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The Decline of the Mid-Range: Should Players Shoot More Threes?

Use of the Mid-Range Over Time

The mid-range jumper is a beautiful tool that some of the greatest scorers in history heavily utilized to great success. Several of the most iconic moves in history like Michael Jordan’s (and then Kobe Bryant’s) turnaround jumper, and Dirk Nowitzki’s one-legged fade-away were mid-range shots. Over the years, however, teams have taken less and less mid-range shots and have transitioned to the statistically more efficient three pointer.

midrange-three-paint-restricted area-1997-2018-transition-fga
Since 1997, the mid-range went from the most popular to the second least popular shot choice. As the mid-range took a dive, the three-pointer rose from the least used shot to the most used shot. Stats courtesy of stats.nba.com

 

The math behind the change in game-plan is rather simple. Shooting 50% on two-point field goal attempts yields a points per play (PPP) of 1. Comparatively, shooting just 33.3% on three-point field goal attempts also yields a PPP of 1. Therefore, if a player’s mid-range PPP is less than their PPP on threes, it makes more sense to shoot the three rather than the long two. The math checks out, but are players actually taking the most efficient shots they can?

 

Mid-Range Shooting This Season

mid-range-fga-fg%-NBA-derozan-westbrook-durant-curry-wiggins
The above graph comprises players who take at least three mid-range FGA/game. It compares players’ mid-range FGA to their FG% on mid-range FGA. Stats courtesy of stats.nba.com

 

For simplicity’s sake, the table below organizes the meanings and the takeaway of each color.

mid range-threes-3p%-fg%-PPPPlayers with red dots connected to their names have a PPP on mid-range attempts that is lower  than their PPP on three-pointers. This means that the player should replace their mid-range attempts with threes. Those with a green dot connected to their name have a higher  PPP on mid-range attempts than on three-point attempts. These players are more efficient at taking the mid-range jumper than the three-pointer and should maintain the status quo. This mostly occurs for players that struggle shooting from deep or otherwise do not take three pointers. In either case, the more efficient of the two for them is the mid-range jumper.

The second point of emphasis on the graph is the color of the player’s names. Players with their name in green shoot the mid-range at a percentage that is higher  than they shoot the three. Players with their name in red shoot the mid-range at a percentage that is lower  than they shoot the three. Those with a red dot and a red name are not only missing out on more PPP, but are better at threes than mid-range shots anyway.

Those with a green dot and a green name are effectively taking the most efficient shot they can between mid-range and three pointers. Players with a red dot but a green name are better at shooting mid-range shots than they are at threes, but they could be achieving a higher PPP if they took the three instead.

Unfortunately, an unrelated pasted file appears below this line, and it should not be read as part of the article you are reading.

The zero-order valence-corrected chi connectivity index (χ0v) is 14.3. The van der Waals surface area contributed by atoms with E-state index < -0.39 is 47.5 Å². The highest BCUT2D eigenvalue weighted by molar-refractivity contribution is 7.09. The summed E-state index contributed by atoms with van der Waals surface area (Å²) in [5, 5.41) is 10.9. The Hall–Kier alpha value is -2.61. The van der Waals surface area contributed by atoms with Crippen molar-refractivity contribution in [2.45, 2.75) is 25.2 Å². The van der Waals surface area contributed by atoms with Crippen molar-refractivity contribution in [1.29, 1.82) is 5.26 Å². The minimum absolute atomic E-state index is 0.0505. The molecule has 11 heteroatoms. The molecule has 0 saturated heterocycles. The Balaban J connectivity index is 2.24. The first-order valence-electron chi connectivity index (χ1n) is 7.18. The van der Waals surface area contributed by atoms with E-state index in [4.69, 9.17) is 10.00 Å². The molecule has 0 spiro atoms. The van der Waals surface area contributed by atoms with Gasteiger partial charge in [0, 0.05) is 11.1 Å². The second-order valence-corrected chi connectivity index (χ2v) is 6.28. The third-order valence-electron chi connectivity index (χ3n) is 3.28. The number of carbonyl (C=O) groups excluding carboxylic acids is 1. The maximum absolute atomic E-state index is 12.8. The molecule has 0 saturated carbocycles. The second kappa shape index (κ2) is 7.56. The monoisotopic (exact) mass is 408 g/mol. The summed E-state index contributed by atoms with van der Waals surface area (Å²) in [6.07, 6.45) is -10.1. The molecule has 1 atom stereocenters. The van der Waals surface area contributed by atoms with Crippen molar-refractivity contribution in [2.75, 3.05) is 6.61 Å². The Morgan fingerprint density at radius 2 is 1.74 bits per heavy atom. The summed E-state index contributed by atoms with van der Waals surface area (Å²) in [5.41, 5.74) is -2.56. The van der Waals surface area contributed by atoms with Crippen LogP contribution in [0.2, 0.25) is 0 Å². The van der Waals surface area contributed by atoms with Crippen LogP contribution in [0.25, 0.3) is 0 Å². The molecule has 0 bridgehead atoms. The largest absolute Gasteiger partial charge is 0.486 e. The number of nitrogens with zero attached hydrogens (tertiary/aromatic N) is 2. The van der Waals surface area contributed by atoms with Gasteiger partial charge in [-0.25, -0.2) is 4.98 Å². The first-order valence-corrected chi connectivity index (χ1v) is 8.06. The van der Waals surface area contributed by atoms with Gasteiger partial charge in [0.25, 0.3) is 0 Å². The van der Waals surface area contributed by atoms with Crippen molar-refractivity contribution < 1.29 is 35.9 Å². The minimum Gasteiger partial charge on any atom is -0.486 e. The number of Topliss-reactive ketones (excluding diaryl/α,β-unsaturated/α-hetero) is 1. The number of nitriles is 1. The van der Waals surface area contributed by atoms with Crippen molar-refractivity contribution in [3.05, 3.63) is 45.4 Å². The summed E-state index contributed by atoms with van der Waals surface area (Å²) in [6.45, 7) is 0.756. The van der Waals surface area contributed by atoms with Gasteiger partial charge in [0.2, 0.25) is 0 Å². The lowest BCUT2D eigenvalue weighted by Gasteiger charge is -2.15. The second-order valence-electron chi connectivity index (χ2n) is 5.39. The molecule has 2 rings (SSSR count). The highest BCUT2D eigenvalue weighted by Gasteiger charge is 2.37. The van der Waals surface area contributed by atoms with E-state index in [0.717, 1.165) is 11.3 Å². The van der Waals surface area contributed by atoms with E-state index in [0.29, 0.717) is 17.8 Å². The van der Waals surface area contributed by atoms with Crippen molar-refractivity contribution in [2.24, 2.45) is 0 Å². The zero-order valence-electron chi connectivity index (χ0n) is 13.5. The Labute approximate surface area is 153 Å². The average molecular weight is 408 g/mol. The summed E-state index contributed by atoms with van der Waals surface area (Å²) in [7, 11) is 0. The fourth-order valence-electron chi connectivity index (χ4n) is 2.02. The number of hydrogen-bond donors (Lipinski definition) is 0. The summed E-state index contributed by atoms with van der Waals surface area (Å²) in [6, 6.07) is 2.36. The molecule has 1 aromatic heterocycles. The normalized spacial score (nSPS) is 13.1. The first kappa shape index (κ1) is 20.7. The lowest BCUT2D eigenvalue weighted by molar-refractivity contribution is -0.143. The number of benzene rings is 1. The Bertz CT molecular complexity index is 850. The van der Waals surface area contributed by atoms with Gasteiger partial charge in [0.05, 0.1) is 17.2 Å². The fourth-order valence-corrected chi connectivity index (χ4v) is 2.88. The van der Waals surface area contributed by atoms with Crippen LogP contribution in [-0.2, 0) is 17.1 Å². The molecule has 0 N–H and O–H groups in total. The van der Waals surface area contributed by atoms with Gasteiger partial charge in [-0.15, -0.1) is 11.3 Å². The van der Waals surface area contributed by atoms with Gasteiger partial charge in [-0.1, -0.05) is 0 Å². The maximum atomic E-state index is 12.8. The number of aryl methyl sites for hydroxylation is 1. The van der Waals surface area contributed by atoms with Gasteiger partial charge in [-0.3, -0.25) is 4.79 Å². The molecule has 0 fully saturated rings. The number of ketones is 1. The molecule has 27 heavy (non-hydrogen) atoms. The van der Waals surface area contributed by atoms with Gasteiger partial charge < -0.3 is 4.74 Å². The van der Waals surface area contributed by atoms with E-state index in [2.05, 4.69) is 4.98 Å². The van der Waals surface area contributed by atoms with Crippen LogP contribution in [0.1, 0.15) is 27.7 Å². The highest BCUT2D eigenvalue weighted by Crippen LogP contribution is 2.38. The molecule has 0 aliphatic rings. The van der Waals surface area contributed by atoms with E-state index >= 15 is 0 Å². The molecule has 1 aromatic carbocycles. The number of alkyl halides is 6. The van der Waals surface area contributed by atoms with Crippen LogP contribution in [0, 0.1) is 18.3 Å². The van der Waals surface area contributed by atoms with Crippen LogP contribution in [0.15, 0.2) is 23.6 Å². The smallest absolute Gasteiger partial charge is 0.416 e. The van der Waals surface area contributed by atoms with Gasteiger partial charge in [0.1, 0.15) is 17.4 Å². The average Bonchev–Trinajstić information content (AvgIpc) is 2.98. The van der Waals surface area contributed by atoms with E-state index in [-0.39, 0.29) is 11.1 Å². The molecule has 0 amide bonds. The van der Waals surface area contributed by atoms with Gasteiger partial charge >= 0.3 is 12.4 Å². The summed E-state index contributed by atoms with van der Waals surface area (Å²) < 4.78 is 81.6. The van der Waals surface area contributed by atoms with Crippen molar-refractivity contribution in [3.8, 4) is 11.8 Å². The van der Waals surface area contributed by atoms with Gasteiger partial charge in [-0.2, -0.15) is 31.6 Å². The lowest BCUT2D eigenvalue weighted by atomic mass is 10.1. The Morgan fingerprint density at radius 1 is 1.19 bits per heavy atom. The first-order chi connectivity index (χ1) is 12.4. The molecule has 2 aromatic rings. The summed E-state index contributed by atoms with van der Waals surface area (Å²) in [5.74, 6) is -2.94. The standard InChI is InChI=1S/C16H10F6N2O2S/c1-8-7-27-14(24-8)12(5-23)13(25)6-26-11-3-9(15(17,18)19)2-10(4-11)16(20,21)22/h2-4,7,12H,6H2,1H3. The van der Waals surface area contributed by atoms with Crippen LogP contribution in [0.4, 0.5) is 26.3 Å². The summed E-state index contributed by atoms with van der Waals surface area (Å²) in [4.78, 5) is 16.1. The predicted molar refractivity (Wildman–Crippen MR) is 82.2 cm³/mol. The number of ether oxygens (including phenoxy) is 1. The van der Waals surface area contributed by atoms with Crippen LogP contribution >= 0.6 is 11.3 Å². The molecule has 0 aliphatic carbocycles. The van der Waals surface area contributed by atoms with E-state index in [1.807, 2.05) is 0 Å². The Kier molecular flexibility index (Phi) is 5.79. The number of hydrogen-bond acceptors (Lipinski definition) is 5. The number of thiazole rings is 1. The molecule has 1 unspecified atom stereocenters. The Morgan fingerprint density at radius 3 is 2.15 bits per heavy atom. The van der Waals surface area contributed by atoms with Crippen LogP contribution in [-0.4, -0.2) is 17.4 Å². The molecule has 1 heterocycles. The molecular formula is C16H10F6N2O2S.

Among the 50 players who attempt at least three mid-range FGA/game, 90% are better off shooting the three instead. There are only five players that would score less if they took threes in lieu of their mid-range attempts: C.J. McCollum, Jordan Clarkson, DeMar DeRozan, DeAndre Ayton, Serge Ibaka.

There are eight players who are in the red for PPP and shoot better from three than mid-range. Four players, Tobias Harris, Buddy Hield, Steph Curry and Myles Turner, while effective from mid-range, remain better three-point shooters. The other four, Otto Porter, Jimmy Butler, Lou Williams and Andrew Wiggins are all sub-40% mid-range shooters. Since their three-point percentages are higher than their mid-range percentages anyway, they should simply take the more efficient shot.

Should Players Stop Taking Mid-Range Jumpers?

Overall, the mid-range jumper is a valuable tool in a scorer’s arsenal. Although the stats show that most players could score more efficiently by shooting more from three and less from mid-range, making the transition is easier said than done. For a team like the Warriors, Kevin Durant, Steph Curry and Klay Thompson’s ability to shoot from the mid-range increases the area that defenses need to cover. This versatility creates a more fluid offense that can score from anywhere and is far more difficult to defend against.

For some players, especially those who shoot a higher 3P% than mid-range FG%, shooting more threes could improve their efficiency. Even for someone like Andrew Wiggins, who shoots a league-worst (among those on the graph) 30.4% from mid-range on 4.4 attempts per game, and a below-league-average 35% from three on 4.8 attempts, turning his 4.4 mid-range attempts into threes would make for a marginally more efficient player.

 


Stats courtesy of http://stats.nba.com and https://www.basketball-reference.com/

Featured image courtesy of Mike Blake, Reuters.

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